Did this closeness help her escape a recent cull at Central Office in which 24 jobs, including the whole external relations team, were axed? Ashford avoids revealing whether her job was on the line, simply saying: 'Well, I'm still here.' She adds, rather on-message: 'Like many organisations, we are having to cut our budgets.'
The more one learns about Ashford, the more intriguing she becomes. Her parents are Labour voters and she admits she never voted Conservative pre-David Cameron, although she is now a paid-up member. 'My parents were surprised at first, but they are proud and interested in what I do,' she says.
She is also, unlike many women who are now uncomfortable with the term, happy to class herself as a 'proud feminist'. Ashford admits that she was reluctant to get involved in politics earlier on because she felt it was inaccessible to women.
What's more, The Guardian, the voice of the liberal left, is her weekend newspaper of choice. She is, in short, not your typical Tory - but then again, given the apparent change in direction under Cameron, perhaps there no longer is one.
Ashford is not your typical marketer either. She read biological sciences at Oxford, and after graduating had to choose between studying a PHD in evolutionary science and an advertising role at RKCR/Y&R, where she had spent a summer doing work experience.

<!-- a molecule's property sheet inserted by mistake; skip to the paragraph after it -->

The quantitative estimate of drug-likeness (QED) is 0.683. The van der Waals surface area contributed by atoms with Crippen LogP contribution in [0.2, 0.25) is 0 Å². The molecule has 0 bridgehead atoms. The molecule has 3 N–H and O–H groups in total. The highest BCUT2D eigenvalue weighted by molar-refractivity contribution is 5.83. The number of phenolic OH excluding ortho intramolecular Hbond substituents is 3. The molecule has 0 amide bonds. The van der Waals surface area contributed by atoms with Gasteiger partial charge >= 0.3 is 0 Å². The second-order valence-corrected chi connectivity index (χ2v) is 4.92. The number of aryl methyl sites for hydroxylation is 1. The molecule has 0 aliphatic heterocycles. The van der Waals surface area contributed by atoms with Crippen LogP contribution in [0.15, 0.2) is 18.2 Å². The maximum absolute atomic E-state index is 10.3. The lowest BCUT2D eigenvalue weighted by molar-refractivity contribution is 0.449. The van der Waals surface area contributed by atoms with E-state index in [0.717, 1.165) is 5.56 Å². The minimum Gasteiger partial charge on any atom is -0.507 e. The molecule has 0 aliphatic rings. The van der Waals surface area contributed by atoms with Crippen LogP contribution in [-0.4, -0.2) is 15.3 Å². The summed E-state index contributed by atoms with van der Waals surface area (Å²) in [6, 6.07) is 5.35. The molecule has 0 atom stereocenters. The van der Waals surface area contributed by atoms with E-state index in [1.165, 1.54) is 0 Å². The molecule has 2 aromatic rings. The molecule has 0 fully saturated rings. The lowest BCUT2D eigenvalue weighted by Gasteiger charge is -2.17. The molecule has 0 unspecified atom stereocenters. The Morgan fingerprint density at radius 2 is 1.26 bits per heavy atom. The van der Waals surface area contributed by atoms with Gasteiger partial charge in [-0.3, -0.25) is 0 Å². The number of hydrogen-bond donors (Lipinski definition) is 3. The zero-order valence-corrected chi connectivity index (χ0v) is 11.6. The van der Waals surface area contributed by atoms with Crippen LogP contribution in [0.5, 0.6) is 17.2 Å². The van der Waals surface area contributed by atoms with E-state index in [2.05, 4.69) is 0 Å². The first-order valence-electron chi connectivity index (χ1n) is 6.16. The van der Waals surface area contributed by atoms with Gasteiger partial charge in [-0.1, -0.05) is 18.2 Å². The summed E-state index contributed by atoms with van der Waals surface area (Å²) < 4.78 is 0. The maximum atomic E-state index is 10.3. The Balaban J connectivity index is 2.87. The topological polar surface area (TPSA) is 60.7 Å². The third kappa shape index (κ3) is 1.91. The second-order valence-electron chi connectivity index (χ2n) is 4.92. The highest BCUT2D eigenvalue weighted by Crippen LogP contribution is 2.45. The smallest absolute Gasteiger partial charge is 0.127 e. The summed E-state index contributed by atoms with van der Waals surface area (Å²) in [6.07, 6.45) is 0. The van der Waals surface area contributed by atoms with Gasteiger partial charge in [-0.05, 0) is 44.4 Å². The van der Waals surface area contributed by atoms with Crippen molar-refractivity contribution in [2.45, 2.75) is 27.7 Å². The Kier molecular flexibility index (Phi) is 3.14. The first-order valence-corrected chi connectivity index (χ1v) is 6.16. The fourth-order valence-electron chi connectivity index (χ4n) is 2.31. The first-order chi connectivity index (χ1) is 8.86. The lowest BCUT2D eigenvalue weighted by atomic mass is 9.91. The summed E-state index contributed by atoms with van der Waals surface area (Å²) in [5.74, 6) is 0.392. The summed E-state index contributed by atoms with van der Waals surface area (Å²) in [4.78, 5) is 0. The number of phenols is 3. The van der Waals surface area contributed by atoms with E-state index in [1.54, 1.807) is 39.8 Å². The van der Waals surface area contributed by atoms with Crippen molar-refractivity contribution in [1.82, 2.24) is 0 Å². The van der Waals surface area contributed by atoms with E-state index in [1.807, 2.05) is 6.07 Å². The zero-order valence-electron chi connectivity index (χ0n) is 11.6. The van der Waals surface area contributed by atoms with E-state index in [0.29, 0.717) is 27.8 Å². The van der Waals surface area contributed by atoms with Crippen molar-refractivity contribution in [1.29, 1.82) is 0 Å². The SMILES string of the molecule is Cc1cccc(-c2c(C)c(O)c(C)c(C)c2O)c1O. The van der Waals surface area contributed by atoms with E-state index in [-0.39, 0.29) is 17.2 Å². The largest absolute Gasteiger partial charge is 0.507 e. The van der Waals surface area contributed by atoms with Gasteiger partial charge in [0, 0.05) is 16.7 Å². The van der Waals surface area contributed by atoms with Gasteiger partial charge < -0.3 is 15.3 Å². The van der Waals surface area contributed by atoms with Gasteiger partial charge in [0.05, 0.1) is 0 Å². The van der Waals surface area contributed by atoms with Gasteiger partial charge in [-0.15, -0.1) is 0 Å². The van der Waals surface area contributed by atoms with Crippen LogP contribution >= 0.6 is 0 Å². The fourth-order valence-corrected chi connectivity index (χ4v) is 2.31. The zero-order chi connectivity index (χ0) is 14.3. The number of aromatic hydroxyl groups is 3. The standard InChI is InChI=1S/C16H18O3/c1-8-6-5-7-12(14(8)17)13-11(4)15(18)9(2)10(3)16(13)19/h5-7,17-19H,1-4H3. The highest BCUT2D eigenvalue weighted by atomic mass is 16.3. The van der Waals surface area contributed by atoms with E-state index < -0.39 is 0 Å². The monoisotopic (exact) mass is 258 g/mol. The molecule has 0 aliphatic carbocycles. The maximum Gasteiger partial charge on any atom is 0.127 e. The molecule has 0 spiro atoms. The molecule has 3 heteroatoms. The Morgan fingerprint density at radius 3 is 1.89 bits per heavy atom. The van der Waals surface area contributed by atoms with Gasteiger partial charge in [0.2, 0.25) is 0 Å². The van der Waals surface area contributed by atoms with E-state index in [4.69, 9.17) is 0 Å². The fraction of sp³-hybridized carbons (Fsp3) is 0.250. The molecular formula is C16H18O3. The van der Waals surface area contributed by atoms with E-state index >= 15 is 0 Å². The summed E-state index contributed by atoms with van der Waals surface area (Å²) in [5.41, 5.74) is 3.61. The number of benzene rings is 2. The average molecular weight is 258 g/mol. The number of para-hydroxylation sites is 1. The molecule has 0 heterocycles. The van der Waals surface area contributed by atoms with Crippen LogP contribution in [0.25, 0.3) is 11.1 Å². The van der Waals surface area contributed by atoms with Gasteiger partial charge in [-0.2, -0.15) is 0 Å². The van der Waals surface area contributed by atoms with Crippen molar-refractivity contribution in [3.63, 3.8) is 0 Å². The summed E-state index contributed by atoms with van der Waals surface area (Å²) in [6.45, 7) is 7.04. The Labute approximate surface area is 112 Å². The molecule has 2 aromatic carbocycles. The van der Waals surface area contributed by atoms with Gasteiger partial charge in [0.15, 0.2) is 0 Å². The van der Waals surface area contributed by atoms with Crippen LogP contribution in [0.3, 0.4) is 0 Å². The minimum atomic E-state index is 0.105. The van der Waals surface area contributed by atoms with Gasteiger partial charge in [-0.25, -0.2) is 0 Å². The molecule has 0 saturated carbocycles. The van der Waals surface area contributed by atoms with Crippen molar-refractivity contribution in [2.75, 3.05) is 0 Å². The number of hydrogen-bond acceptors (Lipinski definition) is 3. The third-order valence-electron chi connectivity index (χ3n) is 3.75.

James Murphy, founding partner at Adam & Eve, worked with Ashford in his previous tenure as RKCR/Y&R chief executive, and lays on the praise with a trowel. Superb, brilliant and intelligent are some of the words he uses to describe his former colleague, who worked at the agency for four years. He admits that Ashford's move to the Tories took everyone at the agency by surprise, and jokes that he was 'horrified' by the appointment. 'She wasn't overbearing about her politics, she didn't shove it in anyone's face,' he says.
'Relentless' is the word that keeps coming up when Murphy describes Ashford's working style. 'She always delivers,' he says. 'There is something relentless and driven about her.' Her dedication was particularly valued by Virgin Mobile, her main account during her time at the agency, he adds.
Perhaps some of Ashford's drive has been inherited from her Icelandic mother, who, she says, 'got a fishing boat over to Scotland with no money and no university place' with the aim of studying architecture, before eventually winning a scholarship to Edinburgh University.
Ashford plays her cards close to her chest when it comes to where her career might take her next, but hints that she would rather be behind the scenes than on the front line of British politics.
The Tories are, of course, riding high in the polls, although commentators are split on whether it is the Conservatives who are winning the argument or the government that is losing it.
However, given Cameron's clampdown on anything that smacks of triumphalism, it comes as no surprise when Ashford declines to predict whether 'Dave' will win the next election. 'All we are doing is focusing on working hard and doing the right thing,' she says.
She adds: 'The Conservative Party is, ironically, a far more creative environment to work in than an advertising agency. I work very hard, but it's not just a job, it's a pleasure.'